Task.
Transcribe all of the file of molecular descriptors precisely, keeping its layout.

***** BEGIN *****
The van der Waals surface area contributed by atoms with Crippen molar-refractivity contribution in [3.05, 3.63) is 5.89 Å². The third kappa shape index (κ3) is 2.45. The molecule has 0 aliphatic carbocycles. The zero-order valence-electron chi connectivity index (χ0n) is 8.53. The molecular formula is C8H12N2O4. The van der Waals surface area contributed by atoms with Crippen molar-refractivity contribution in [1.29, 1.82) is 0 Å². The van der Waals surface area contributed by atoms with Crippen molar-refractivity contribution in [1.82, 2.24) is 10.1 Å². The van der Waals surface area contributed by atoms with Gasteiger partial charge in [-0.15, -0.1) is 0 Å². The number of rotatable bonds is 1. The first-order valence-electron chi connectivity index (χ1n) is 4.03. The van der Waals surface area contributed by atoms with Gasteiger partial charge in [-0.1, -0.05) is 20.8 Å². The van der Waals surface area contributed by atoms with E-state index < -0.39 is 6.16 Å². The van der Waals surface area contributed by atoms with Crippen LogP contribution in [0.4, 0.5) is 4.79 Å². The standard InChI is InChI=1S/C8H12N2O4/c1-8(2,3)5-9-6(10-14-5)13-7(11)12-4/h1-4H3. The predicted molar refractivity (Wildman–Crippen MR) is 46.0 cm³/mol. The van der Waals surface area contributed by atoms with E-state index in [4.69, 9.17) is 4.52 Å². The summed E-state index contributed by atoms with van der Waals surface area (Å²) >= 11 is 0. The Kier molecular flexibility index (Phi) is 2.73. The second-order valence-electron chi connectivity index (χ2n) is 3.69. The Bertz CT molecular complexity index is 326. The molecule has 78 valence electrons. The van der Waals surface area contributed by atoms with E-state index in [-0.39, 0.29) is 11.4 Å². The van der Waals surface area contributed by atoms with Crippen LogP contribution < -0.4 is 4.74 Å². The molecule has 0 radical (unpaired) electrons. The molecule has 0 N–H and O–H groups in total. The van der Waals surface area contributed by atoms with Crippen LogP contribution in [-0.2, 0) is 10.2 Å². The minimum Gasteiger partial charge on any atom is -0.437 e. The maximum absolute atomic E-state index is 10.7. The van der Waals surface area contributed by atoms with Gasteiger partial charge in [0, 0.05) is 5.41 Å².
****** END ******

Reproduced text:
The van der Waals surface area contributed by atoms with Crippen molar-refractivity contribution in [3.05, 3.63) is 5.89 Å². The third kappa shape index (κ3) is 2.45. The molecule has 0 aliphatic carbocycles. The zero-order valence-electron chi connectivity index (χ0n) is 8.53. The molecular formula is C8H12N2O4. The van der Waals surface area contributed by atoms with Crippen molar-refractivity contribution in [1.29, 1.82) is 0 Å². The van der Waals surface area contributed by atoms with Crippen molar-refractivity contribution in [1.82, 2.24) is 10.1 Å². The van der Waals surface area contributed by atoms with Gasteiger partial charge in [-0.15, -0.1) is 0 Å². The number of rotatable bonds is 1. The first-order valence-electron chi connectivity index (χ1n) is 4.03. The van der Waals surface area contributed by atoms with Gasteiger partial charge in [-0.1, -0.05) is 20.8 Å². The van der Waals surface area contributed by atoms with E-state index < -0.39 is 6.16 Å². The van der Waals surface area contributed by atoms with Crippen LogP contribution in [0.4, 0.5) is 4.79 Å². The standard InChI is InChI=1S/C8H12N2O4/c1-8(2,3)5-9-6(10-14-5)13-7(11)12-4/h1-4H3. The predicted molar refractivity (Wildman–Crippen MR) is 46.0 cm³/mol. The van der Waals surface area contributed by atoms with E-state index in [4.69, 9.17) is 4.52 Å². The summed E-state index contributed by atoms with van der Waals surface area (Å²) >= 11 is 0. The Kier molecular flexibility index (Phi) is 2.73. The second-order valence-electron chi connectivity index (χ2n) is 3.69. The Bertz CT molecular complexity index is 326. The molecule has 78 valence electrons. The van der Waals surface area contributed by atoms with E-state index in [-0.39, 0.29) is 11.4 Å². The van der Waals surface area contributed by atoms with Crippen LogP contribution < -0.4 is 4.74 Å². The molecule has 0 radical (unpaired) electrons. The molecule has 0 N–H and O–H groups in total. The van der Waals surface area contributed by atoms with Crippen LogP contribution in [-0.2, 0) is 10.2 Å². The minimum Gasteiger partial charge on any atom is -0.437 e. The maximum absolute atomic E-state index is 10.7. The van der Waals surface area contributed by atoms with Gasteiger partial charge in [0, 0.05) is 5.41 Å².